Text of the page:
There’ve been a few criticism’s tossed at RIM over the years, sure. One of the biggest gripes appears to be RIM’s presence, or lack there of (hello, cliche) in the advertising world. And you know what? For the past few years, that’s been an alright thing. RIM and their BlackBerry devices have been doing well over the years, obtaining over 6 million subscribers – SIX MILLION – without a really solid ad campaign behind them.
With the Motorola Q, Samsung BlackJack, sure we’ll include the Treo, and now the iPhone, competition has never made their presence felt more. It might be time for a little whoring, RIM. And I mean that in the nicest way possible.
As much as I hate to do it, we need to start at the beginning here. The very beginning. Even though Mrs. Lazaridis said she was tired, Mr. Lazaridis paid no heed– ok, maybe not that far back. The whole RIM/BlackBerry escapade began when RIM co-CEO Mike Lazaridis had more ideas than grey hairs. Jim Balsillie, the other CEO, eventually signed on and sometime in 1998, I’d presume, the company had a new device ready to be released into the wild. One thing, though, it needed a name.
Advertising, marketing, and branding-type agencies exist for a few reasons, one being for when companies can’t think of any better ideas. RIM enlisted Lexicon Branding Inc., the folks behind the “Pentium” and “PowerBook” names, to come up with a name for this crazy emailing business tool that they had on their hands. RIM knew that they had to come out of the gates strong, and contacting a team like that of Lexicon was a brilliant move. If you want the full story for the naming, hit Wikipedia, but the gist is, they ended up naming the device the “BlackBerry” (really?).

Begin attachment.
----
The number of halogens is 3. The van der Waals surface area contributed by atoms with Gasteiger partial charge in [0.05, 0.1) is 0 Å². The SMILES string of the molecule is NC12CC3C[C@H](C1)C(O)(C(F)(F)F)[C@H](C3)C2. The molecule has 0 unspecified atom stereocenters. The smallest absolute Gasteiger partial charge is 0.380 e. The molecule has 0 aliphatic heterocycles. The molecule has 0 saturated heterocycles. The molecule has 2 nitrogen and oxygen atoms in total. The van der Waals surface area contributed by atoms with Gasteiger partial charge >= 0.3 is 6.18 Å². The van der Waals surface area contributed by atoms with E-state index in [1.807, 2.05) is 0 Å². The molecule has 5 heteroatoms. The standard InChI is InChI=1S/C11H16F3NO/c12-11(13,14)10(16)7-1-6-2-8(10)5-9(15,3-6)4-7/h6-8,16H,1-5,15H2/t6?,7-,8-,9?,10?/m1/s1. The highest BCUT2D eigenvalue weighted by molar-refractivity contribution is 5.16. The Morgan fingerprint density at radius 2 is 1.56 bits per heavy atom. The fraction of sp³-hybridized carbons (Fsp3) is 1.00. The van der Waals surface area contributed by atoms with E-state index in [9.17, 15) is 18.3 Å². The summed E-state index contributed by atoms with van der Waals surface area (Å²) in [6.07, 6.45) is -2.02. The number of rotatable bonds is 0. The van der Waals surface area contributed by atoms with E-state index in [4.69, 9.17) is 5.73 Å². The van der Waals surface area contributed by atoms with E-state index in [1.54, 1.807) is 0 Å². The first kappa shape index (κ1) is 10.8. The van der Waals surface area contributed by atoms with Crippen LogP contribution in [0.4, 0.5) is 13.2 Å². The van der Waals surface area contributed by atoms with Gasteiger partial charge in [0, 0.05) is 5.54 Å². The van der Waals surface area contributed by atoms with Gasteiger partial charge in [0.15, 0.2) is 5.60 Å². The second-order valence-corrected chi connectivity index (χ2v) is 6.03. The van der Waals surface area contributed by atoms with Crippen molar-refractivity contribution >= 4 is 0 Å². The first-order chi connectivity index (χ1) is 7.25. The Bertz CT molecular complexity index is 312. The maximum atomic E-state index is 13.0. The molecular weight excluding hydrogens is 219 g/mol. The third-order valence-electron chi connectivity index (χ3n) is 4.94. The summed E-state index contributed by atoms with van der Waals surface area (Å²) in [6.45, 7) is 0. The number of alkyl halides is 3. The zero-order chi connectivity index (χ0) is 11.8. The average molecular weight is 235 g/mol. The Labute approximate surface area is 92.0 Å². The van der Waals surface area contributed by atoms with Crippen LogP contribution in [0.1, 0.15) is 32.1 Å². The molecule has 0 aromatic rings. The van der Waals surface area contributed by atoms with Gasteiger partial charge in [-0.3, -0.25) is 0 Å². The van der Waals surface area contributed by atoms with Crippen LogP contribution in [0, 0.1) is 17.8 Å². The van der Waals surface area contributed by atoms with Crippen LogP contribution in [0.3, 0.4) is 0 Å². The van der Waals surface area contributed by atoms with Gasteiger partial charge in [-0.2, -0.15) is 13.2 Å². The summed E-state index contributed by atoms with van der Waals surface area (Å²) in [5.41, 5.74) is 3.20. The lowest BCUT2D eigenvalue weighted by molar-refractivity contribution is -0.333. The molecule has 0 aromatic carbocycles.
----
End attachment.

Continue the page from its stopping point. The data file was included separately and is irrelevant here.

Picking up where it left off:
I know the lot of you have no idea where I’m headed with this, but bare with me. If RIM knew that they had to start strong and were willing to invest the coin in Lexicon, why not continue the trend when they realize that ‘hey, maybe now’s the time for a little advertising?’ with the growing media presence of the BlackJack and Q. Why aren’t we seeing brilliant BlackBerry advertising? Why aren’t RIM putting up a fight?
Well, truth is that they are putting up a fight, just a really, really weak one. A lot of the marketing seems to have been delegated down to the carriers and retailers. Think of this process as that “telephone” game that kid’s play where a phrase has to pass through a line of kids, hopefully remaining the same throughout. Without fail, the message gets jumbled and confused and what started off as “The BlackBerry is so amazing” quickly turns into “My Dad Barry likes ginseng”. See my point? Fine. The point is that nobody knows the BlackBerry like RIM does, so they should be the ones at the forefront of the ad campaign, not T-Mobile or Cingular – who produced this piece of tripe:
Really clever, guys.